The pair inquired as to what City Council thinks towards providing some more assistance in finding a new accommodation, as well as to note their need for some secure storage for the many items that they have on hand towards community festivals.

For his part, Mayor Brain observed as to how City Staff had been working fairly diligently trying to find new locations, which Ms. Kilberry acknowledged, though she observed that so far the locations haven't quite met what they are looking for.

Mr. Brain followed up by making note of some of the meetings that are ahead in the days to come to try and resolve the location issue and how city staff was still engaged in the process.

He also noted how Council does not get involved in the administration of buildings and such, but that they are working to make sure that Special Events is in a proper long term location and how Council supported the Society in their work.

"I would definitely say that we absolutely support the Special Events Society, I can't speak for Council yet, but we obviously have a grant application on our desk today and the recommendation is for a significant increase for the Special Events and we will discuss that at our regular meeting today.  And I think that will also be helpful, if approved ... that will hopefully be extra support for you guys as well this year. Because we recognize that there are certain organizations that certainly need some extra support and what you do for the community ... we could never lose that kind of service here. -- Mayor Lee Brain speaking on funding for Special Events

Ms. Sundin made note of the ongoing efforts to bring in new members to share some of the work, noting how Special Events is an extension of the Civic government and asked for their feedback on what they would like to see for festivals in the city.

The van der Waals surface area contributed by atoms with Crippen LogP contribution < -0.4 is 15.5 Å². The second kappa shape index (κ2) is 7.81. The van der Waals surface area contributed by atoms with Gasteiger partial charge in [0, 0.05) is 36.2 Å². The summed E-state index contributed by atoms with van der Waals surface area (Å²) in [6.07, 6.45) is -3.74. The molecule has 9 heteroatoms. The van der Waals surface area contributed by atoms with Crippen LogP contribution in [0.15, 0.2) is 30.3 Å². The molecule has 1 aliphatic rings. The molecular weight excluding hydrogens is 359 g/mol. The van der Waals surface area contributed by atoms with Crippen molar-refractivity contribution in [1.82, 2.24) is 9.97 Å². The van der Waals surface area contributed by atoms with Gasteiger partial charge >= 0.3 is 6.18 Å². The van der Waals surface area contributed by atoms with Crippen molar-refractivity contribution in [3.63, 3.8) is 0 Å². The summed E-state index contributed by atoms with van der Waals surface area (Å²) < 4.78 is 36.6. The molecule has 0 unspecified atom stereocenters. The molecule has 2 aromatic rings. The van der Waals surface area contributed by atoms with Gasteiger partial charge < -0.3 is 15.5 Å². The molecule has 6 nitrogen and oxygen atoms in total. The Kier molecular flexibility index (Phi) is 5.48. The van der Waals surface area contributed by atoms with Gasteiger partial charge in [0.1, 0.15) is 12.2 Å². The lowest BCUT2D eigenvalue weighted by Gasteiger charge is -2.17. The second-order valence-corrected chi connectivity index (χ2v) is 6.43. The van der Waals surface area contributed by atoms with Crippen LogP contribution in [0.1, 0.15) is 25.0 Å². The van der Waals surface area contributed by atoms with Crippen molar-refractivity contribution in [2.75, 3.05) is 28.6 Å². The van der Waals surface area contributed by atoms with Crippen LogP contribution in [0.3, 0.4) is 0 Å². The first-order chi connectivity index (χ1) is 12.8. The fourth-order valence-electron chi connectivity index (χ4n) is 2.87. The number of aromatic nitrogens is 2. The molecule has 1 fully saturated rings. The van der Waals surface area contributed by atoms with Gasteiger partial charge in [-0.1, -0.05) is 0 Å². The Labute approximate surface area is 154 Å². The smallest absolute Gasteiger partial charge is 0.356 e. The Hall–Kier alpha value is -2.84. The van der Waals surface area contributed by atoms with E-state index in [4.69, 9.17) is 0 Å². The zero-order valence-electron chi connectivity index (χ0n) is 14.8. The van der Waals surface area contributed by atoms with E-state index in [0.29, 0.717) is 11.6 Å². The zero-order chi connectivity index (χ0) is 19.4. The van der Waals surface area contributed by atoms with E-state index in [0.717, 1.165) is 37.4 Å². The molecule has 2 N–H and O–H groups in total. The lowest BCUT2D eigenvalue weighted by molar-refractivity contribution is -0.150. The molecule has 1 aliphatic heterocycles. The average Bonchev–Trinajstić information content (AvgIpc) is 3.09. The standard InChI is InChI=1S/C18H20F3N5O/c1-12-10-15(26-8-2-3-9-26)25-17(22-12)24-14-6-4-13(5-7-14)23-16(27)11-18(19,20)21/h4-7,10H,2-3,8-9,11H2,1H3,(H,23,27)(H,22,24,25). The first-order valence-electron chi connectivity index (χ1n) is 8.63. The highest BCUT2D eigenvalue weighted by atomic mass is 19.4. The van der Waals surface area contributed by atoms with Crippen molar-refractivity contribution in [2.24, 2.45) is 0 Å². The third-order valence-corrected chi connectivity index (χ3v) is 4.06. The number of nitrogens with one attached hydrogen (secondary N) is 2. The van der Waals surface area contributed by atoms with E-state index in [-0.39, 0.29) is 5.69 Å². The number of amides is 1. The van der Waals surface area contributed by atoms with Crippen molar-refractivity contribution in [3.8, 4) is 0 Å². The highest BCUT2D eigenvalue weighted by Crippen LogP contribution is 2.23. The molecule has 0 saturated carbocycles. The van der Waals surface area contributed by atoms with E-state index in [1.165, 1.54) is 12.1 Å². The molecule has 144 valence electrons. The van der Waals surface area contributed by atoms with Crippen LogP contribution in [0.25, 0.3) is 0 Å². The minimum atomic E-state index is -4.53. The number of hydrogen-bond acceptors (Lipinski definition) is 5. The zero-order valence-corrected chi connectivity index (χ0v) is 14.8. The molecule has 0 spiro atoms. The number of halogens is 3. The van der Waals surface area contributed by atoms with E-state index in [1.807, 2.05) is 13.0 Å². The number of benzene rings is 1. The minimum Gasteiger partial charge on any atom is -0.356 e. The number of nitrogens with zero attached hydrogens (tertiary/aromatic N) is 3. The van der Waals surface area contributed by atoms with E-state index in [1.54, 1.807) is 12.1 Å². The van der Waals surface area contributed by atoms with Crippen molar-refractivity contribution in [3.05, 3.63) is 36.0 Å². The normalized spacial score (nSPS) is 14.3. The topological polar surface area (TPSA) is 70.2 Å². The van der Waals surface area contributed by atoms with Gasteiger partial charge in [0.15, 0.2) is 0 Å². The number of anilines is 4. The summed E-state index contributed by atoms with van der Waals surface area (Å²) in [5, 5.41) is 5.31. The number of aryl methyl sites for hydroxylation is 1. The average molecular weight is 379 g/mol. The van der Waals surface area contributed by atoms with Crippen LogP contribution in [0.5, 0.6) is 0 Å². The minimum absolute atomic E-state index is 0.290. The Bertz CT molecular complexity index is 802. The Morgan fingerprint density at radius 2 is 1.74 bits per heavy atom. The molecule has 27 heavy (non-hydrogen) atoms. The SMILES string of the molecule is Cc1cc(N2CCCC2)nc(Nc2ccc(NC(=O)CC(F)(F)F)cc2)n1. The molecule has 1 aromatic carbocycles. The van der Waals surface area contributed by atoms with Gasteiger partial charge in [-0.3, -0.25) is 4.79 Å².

Both members also noted that like the golf Course had requested earlier in the evening, that they believe a liaison position might be a workable way of developing the partnership further with the city.

There was also a bit of discussion on how to approach the day of the festivals and what elements can be put in place to continue with the familiar themes of the events. 

Mayor Brain also urged them to continue to work with City Staff to try to resolve the situation and find a solution to their concerns.

Their timing for an appearance worked out well, with City Council reviewing the Community Enhancement Grant process on Monday.

And from this years distribution some good news has been delivered to the Special Events Society, with the two members on hand to hear of an additional  $13,00 in funding to be in place for 2020, though a number that was still $5,000 short of their request.

The Special Events Office also receives $12,000 from in-kind funding from the City.

You can review some of the concerns from the Special Events Society through the City's Video Archive, with the conversation starting at the 22 minute mark.

For more items of note related to Monday's Council session see our Council Timeline Feature.

A wider overview of City Council discussion themes can be found from our Council Archive page here.